This was a park that I had visited when I was younger, but had very little memory of. Ancestral puebloans lived here from about 550 to 1300 before they left for other areas – but had left hundreds of amazing cliff dwellings, history and mysteries to be discovered, and an incredibly unique National Park.
Before you go, make sure to purchase your tour tickets. There are limited tickets per day and can only be bought up to 48 hours in advance, in person. We were able to buy ours at the Durango Welcome Center. They are only $5 per person, per tour! There is plenty you can see without doing a tour, but it really enriches the experience. The three tours include Cliff Palace, Balcony House, and the Long House. The Long House is on the other side of the park, which is much less visited. Normally we try to always go to the less busy side, but we ended up making this a short trip so we did the other two tours. The Cliff Palace is the largest cliff dwelling and the Balcony House is for the more adventurous. I’m sure it’s no surprise to which tour Mike and I enjoyed the most.
On our drive through the park to the main area, we stopped along the way at their overlooks – Park Point is the best one in my opinion. This park has ravaged by forest fires and the evidence of these disasters is everywhere. At Park Point, there is a fire watch tower and you can see for miles (if it’s clear) how vast the park, and the fire damage, really is.
We did the Cliff Palace tour next. I’m not nearly as engaging or educated as a Park Ranger, but they really paint a picture of the people that lived there, what their lives were like and it makes this place come alive. This tour is very flat and slow, and they take about 50 or so people on it, so keep your fingers crossed that you don’t have *those* people on your tour (you know who I’m talking about… the ones that talk too loudly while the ranger is, or stop everyone for a million minutes so they can get the perfect selfie). This is a great tour to do though – especially if you’re afraid of heights/ladders.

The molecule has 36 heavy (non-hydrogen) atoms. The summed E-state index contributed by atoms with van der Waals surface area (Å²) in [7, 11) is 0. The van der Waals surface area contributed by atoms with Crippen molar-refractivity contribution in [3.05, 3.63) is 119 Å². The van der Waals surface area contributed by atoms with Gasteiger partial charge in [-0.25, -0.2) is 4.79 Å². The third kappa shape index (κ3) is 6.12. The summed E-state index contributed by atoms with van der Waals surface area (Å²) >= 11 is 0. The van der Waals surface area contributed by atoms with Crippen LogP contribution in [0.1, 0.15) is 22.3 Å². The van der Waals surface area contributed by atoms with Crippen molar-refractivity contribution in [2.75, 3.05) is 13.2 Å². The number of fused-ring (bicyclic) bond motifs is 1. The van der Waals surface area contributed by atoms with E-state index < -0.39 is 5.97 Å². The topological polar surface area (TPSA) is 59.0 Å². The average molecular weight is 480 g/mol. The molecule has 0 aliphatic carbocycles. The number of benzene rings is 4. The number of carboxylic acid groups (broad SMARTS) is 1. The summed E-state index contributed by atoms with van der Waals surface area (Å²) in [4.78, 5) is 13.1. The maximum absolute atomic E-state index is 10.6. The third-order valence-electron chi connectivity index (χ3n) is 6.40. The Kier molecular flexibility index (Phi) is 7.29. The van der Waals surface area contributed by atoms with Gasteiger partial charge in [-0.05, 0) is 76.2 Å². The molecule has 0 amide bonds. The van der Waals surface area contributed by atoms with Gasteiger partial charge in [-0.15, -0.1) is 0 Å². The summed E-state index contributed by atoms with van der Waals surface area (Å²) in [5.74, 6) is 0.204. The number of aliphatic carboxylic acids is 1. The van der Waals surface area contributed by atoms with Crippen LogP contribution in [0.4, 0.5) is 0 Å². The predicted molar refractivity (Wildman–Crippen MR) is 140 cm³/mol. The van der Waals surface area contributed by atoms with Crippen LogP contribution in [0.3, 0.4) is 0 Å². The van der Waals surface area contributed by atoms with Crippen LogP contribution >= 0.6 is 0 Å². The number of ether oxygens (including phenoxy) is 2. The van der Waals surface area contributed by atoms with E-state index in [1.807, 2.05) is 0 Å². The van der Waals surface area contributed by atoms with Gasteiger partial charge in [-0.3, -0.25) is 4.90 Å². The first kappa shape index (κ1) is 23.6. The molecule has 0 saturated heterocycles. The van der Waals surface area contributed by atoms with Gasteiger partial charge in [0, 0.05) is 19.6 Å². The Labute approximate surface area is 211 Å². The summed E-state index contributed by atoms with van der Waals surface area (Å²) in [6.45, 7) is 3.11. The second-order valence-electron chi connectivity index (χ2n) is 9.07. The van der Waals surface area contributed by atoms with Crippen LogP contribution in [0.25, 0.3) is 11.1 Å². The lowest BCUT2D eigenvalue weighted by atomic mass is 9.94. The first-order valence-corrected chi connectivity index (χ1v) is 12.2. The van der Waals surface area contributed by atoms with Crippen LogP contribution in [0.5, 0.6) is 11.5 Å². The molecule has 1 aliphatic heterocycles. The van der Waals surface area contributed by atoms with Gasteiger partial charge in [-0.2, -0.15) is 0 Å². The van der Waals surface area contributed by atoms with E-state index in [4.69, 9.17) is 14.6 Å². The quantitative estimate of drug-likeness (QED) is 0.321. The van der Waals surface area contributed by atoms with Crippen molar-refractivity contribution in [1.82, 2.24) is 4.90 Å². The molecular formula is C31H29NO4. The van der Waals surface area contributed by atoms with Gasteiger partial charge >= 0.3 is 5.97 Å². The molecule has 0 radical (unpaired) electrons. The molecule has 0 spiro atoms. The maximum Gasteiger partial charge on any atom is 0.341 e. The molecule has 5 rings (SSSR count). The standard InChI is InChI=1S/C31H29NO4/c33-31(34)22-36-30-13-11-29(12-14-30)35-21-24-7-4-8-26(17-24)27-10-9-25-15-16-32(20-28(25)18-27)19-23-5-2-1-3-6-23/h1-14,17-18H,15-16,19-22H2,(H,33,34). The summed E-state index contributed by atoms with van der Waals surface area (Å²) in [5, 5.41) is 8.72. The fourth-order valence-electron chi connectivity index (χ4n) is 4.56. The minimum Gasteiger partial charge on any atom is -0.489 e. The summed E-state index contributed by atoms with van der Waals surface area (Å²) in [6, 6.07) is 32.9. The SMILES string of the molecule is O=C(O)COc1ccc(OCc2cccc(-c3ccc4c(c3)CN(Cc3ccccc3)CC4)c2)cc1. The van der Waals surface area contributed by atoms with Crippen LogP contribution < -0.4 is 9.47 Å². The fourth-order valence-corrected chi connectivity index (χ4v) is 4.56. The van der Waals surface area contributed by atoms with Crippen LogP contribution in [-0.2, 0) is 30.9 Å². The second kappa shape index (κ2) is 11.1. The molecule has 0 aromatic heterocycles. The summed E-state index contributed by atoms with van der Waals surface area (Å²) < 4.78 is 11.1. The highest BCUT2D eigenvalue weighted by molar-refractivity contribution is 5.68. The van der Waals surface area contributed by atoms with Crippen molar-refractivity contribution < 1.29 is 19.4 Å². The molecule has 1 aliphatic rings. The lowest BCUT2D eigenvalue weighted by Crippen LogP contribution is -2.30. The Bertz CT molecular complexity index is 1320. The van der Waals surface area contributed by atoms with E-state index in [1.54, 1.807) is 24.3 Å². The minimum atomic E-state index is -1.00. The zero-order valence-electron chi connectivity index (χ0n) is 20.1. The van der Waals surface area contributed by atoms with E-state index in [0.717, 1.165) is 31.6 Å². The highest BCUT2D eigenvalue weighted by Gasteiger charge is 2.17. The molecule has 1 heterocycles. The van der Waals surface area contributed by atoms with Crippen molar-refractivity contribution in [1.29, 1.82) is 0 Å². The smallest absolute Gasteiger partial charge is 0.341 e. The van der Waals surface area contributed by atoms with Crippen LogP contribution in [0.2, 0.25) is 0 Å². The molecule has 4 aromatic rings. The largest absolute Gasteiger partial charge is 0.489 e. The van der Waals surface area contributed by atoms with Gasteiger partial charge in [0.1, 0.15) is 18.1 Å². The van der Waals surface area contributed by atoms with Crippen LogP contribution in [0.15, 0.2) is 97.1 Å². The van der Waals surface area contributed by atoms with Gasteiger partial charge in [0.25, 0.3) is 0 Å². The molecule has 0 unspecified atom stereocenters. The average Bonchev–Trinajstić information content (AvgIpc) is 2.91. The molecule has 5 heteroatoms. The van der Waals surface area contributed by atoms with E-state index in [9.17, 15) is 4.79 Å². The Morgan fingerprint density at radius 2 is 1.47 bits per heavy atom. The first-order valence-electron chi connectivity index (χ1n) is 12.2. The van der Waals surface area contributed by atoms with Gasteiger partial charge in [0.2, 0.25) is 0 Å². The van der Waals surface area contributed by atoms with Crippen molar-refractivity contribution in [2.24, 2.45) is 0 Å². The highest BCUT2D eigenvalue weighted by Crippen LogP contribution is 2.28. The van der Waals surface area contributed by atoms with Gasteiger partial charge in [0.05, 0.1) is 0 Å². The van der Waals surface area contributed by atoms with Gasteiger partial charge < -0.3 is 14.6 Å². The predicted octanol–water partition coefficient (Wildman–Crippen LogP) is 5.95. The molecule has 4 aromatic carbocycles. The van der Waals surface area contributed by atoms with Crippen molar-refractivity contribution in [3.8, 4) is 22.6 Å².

Before our next tour at the Balcony House, we did the Mesa Top Loop Drive with stops to view pit house villages and the Sun Temple. This loop is a short 6 mile drive with a variety of overlooks, and short hikes. It highlighted a variety of living spaces and different spaces for the Puebloans. We then did a short 2.5 mile hike at Petroglyph Point to see some petroglyphs. If you want to escape the crowds, just do any hike that is over 1 mile. We saw only a handful of people, compared to the hundreds at the cliff dwellings. This hike had some good views, but we weren’t overly impressed with the petroglyphs. But it was still delightful to break up the cliff dwellings and structures.
Then we did my favorite tour; Balcony House. They advertise it for only the adventurous, but really it’s just two ladders that might freak you out. However, they aren’t bad, I promise! They’re so sturdy and balanced. It’s worth it – you don’t just get to view the cliff dwelling, but walk among it. It’s also a lot more intimate than the other tour.
After that amazing tour, I was awarded my Junior Ranger badge from Kawika. He’s from Hawaii and loves preserving indigenous history and culture, so he believes that was a big part of his getting this NPS job. He was so passionate and excited about sharing all he knew about Mesa Verde and the Puebloans!
- Plan ahead and take a least one guided tour. And for the love of God, don’t believe the descriptions for the guided tours. They say “strenuous.” They are not. There is not a single person I know that couldn’t do them.
- If you’re a history buff, then plan on a couple days here. However, we are average people who enjoyed one day at Mesa Verde.
- This park is only an hour from the town of Durango, and this city amazed me. If you need a place to stay and explore in addition to the Park, I recommend Durango!